Hello all. Todd, the TPS-Colorado intern here. I was given the unique responsibility of creating content for this blog. The blog will be updated regularly with announcements of important upcoming TPS-related events, as well as additional information regarding what we actually do here. It will also feature neat and unique things that the other TPS-Colorado employees and myself find on a daily basis. These posts will most likely have a definite “random” flavor, but should be very interesting. Please stay tuned.
This is a picture from the Theatrical Poster Collection of the Library of Congress. Go ahead and click on the picture or the title to go to the Library of Congress website to view it in a larger format.
The War of Wealth was a play written by Charles Turner Dazey in February of 1896. Here he is:
The play was inspired by the Panic of 1893. According to the Wikipedia entry about it, it was an extension of the Panic of 1873 and was caused by “railroad overbuilding and shaky railroad financing which set off a series of bank failures. Compounding market overbuilding and a railroad bubble was a run on the gold supply and a policy of using both gold and silver metals as a peg for the US Dollar value. The Panic of 1893 was the worst economic crisis to hit the nation in its history to that point.”
Due to the crash many people decided to move west and many developing cities including “Seattle, Portland, Salt Lake City, Denver, San Francisco and Los Angeles took in the populations, as did many smaller centers.”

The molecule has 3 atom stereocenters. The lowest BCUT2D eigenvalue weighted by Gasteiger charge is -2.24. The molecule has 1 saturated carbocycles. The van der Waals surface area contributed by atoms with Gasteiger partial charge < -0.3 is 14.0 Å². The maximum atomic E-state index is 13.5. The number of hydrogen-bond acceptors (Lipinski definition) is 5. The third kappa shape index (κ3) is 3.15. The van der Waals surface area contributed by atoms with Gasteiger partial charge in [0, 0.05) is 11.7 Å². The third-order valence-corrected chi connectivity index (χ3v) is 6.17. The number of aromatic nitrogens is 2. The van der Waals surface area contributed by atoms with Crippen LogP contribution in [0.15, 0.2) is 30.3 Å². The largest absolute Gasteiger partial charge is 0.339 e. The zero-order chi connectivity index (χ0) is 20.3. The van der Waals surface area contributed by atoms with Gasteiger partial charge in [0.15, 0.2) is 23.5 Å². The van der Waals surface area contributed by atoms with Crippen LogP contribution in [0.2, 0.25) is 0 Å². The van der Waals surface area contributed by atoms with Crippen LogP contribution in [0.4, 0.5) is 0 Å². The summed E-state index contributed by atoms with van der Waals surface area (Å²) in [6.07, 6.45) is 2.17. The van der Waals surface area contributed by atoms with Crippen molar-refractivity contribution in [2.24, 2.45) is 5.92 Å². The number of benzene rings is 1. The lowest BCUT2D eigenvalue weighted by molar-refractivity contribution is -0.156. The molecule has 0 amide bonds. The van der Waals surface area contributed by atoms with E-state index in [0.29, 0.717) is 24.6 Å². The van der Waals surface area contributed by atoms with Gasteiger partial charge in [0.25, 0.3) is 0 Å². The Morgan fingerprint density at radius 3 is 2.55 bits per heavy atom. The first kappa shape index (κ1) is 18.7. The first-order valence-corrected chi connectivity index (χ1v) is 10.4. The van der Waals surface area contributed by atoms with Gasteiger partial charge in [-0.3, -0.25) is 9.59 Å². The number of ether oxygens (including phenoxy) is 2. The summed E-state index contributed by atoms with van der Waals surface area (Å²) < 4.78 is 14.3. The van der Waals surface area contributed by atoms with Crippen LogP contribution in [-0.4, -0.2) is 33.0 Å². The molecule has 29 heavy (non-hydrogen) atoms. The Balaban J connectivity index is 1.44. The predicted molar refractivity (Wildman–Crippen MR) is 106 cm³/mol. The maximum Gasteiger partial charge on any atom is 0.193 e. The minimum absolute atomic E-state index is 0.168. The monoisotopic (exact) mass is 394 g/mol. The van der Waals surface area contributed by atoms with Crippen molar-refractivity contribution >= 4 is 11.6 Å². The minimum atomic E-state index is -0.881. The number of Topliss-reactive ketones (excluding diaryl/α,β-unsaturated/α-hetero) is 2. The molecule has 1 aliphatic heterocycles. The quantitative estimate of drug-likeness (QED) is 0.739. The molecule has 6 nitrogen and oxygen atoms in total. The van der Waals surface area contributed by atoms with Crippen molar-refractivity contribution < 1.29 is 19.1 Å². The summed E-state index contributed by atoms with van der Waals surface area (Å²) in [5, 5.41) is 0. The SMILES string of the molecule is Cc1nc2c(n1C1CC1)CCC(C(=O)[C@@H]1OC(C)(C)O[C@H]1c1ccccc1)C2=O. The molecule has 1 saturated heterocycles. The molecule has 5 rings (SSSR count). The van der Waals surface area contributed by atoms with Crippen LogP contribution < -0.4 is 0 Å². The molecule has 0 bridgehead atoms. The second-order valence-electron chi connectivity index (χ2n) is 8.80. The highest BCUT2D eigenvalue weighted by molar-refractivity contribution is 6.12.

For even more information regarding the Panic of 1893, here is an entry from Archive.org on the causes of the Panic. To the left are links to an entire book that gets to the heart of the matter:
And lastly, here are a few primary sources from the Library of Congress talking about the Panic in Cleveland in 1893.
It is interesting to note on the first page of information, the article states, “For the first time in almost forty years the Presidency and both branches of Congress passed into the hands of the Democratic Party. This revolution was the result in large part of widespread discontent with existing social conditions, was of so sweeping a character, and threatened such radical changes in legislation, that thoughtful business men, including many who had supported the successful party, at once became alarmed.”
How familiar does that sound? Keep reading, it gets even more uncanny.
And please stay tuned for the next blog post when we talk about the Tulip Craze of 1637, which led to another depression.